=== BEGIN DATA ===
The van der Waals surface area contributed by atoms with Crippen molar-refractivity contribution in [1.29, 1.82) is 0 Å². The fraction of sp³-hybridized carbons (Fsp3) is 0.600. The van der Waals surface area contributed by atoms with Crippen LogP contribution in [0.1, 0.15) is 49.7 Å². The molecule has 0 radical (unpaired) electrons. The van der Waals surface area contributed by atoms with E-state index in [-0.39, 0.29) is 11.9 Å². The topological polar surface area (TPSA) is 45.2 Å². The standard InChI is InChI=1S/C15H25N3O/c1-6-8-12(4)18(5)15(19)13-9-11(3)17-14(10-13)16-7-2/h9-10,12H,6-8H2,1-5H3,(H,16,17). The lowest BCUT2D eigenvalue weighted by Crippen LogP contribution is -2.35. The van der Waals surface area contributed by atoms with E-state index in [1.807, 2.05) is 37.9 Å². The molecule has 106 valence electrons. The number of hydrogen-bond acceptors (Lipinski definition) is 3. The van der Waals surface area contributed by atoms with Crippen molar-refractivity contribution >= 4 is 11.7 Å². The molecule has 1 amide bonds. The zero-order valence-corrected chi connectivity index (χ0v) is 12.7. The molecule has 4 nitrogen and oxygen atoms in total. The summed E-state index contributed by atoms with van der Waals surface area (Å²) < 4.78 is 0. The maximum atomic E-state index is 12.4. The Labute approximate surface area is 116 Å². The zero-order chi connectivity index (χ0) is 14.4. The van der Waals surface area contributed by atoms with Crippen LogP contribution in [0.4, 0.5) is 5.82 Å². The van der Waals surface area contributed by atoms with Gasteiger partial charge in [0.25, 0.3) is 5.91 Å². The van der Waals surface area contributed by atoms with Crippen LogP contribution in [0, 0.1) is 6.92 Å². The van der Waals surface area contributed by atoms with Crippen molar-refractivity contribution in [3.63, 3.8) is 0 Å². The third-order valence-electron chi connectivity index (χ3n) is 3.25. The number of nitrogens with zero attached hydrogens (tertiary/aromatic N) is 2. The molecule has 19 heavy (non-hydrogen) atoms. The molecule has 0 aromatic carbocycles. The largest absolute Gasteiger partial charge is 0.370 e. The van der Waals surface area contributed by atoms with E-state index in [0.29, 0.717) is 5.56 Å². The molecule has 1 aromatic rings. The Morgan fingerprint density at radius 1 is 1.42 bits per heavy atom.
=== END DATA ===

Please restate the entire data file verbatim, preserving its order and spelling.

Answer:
The van der Waals surface area contributed by atoms with Crippen molar-refractivity contribution in [1.29, 1.82) is 0 Å². The fraction of sp³-hybridized carbons (Fsp3) is 0.600. The van der Waals surface area contributed by atoms with Crippen LogP contribution in [0.1, 0.15) is 49.7 Å². The molecule has 0 radical (unpaired) electrons. The van der Waals surface area contributed by atoms with E-state index in [-0.39, 0.29) is 11.9 Å². The topological polar surface area (TPSA) is 45.2 Å². The standard InChI is InChI=1S/C15H25N3O/c1-6-8-12(4)18(5)15(19)13-9-11(3)17-14(10-13)16-7-2/h9-10,12H,6-8H2,1-5H3,(H,16,17). The lowest BCUT2D eigenvalue weighted by Crippen LogP contribution is -2.35. The van der Waals surface area contributed by atoms with E-state index in [1.807, 2.05) is 37.9 Å². The molecule has 106 valence electrons. The number of hydrogen-bond acceptors (Lipinski definition) is 3. The van der Waals surface area contributed by atoms with Crippen molar-refractivity contribution >= 4 is 11.7 Å². The molecule has 1 amide bonds. The zero-order valence-corrected chi connectivity index (χ0v) is 12.7. The molecule has 4 nitrogen and oxygen atoms in total. The summed E-state index contributed by atoms with van der Waals surface area (Å²) < 4.78 is 0. The maximum atomic E-state index is 12.4. The Labute approximate surface area is 116 Å². The zero-order chi connectivity index (χ0) is 14.4. The van der Waals surface area contributed by atoms with Crippen LogP contribution in [0.4, 0.5) is 5.82 Å². The van der Waals surface area contributed by atoms with Gasteiger partial charge in [0.25, 0.3) is 5.91 Å². The van der Waals surface area contributed by atoms with Crippen LogP contribution in [0, 0.1) is 6.92 Å². The van der Waals surface area contributed by atoms with Crippen molar-refractivity contribution in [3.63, 3.8) is 0 Å². The third-order valence-electron chi connectivity index (χ3n) is 3.25. The number of nitrogens with zero attached hydrogens (tertiary/aromatic N) is 2. The molecule has 19 heavy (non-hydrogen) atoms. The molecule has 0 aromatic carbocycles. The largest absolute Gasteiger partial charge is 0.370 e. The van der Waals surface area contributed by atoms with E-state index in [0.29, 0.717) is 5.56 Å². The molecule has 1 aromatic rings. The Morgan fingerprint density at radius 1 is 1.42 bits per heavy atom.